At most of my survival courses, I ask the group if anyone has ever been in a life-or-death survival scenario. From hunkering down in fox holes fighting terrorists in the Middle East to being trapped in a vehicle during a lake effect snowstorm in Chicago, I’ve heard all kinds of stories over the years. I have long been enamored with the details of survival scenarios as told by the survivors themselves. I always come away with having learned something very interesting about the human psyche and even myself.
On one such occasion an older gentleman from Colorado (who will remain anonymous) recounted his experience of getting lost one evening after a deer hunt. He had shot and wounded a big buck just before sunset. With adrenaline still pumping through his veins, the zeal of locating his trophy before nightfall clouded the common sense decision to come back and track in the morning. After about an hour and a half of hiking through miles of 10-foot-high scrub brush he ultimately lost the blood trail. But that wasn’t the only thing lost. He too had become disoriented and confused.
The darkening shadows of the setting sun against unfamiliar terrain made everything look different in every direction. Before long, it was nearly pitch black. He had no flashlight, no cell service, no shelter, no water – nothing but his gun and the clothes on his back.
As I probed for more details about the experience, he reluctantly confessed that he knew he was lost long before he admitted it out loud to himself.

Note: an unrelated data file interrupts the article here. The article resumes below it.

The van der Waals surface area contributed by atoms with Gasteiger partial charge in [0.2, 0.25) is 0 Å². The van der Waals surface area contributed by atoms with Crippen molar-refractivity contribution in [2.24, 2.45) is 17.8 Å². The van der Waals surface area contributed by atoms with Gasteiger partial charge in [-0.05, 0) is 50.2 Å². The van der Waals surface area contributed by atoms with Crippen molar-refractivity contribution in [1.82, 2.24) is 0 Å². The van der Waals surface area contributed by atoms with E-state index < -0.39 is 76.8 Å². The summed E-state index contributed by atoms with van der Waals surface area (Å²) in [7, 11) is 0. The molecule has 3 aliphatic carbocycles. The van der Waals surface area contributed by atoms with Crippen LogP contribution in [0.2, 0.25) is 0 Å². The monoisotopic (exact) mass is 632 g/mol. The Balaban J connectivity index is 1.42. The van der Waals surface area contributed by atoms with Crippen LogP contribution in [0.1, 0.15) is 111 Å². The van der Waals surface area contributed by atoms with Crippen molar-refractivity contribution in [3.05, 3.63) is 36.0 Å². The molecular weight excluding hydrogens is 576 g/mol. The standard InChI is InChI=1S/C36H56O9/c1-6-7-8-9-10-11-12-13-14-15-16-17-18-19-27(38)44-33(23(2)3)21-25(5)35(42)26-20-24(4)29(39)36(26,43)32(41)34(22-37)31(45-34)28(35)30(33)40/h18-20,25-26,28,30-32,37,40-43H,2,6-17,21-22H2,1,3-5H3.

He stated, “I remember thinking there was going to be something I recognized around the next corner. Fifty corners later I still hadn’t seen anything familiar.”
To make a long story short, he spent the night in the woods (nearly freezing to death) and eventually hitched a ride back to town after flagging down a truck on a remote mountain road the next evening. He was very lucky indeed. This experience is what drove him to seek out survival training.
“Most men would rather deny a hard truth than face it.” – George R.R. Martin
What can we learn from this and so many similar survival experiences? The lesson is simple: Don’t let denial trump common sense.
Denial is one of the few survival skills we are born with. Though for many it has been mastered with years of practice, no one teaches us how to deny evident truths. One day, this natural survival skill kicks in, and we just start denying things to somehow protect ourselves. It’s a natural human instinct for coping with stress, pain, emotions, fear, anxiety and grief. But even though our instincts mean well, we can’t always be run by instinct alone. We must decide if these innate survival instincts really have our best interest in mind.
The power of denial
Denial is a very powerful adversary, sneaking in under the radar. It’s human nature to struggle with denial during difficult or stressful circumstances. It is a tool our brain uses to deflect inevitable truths – but almost always, especially in life or death survival scenarios, those truths are coming whether we deny them or not.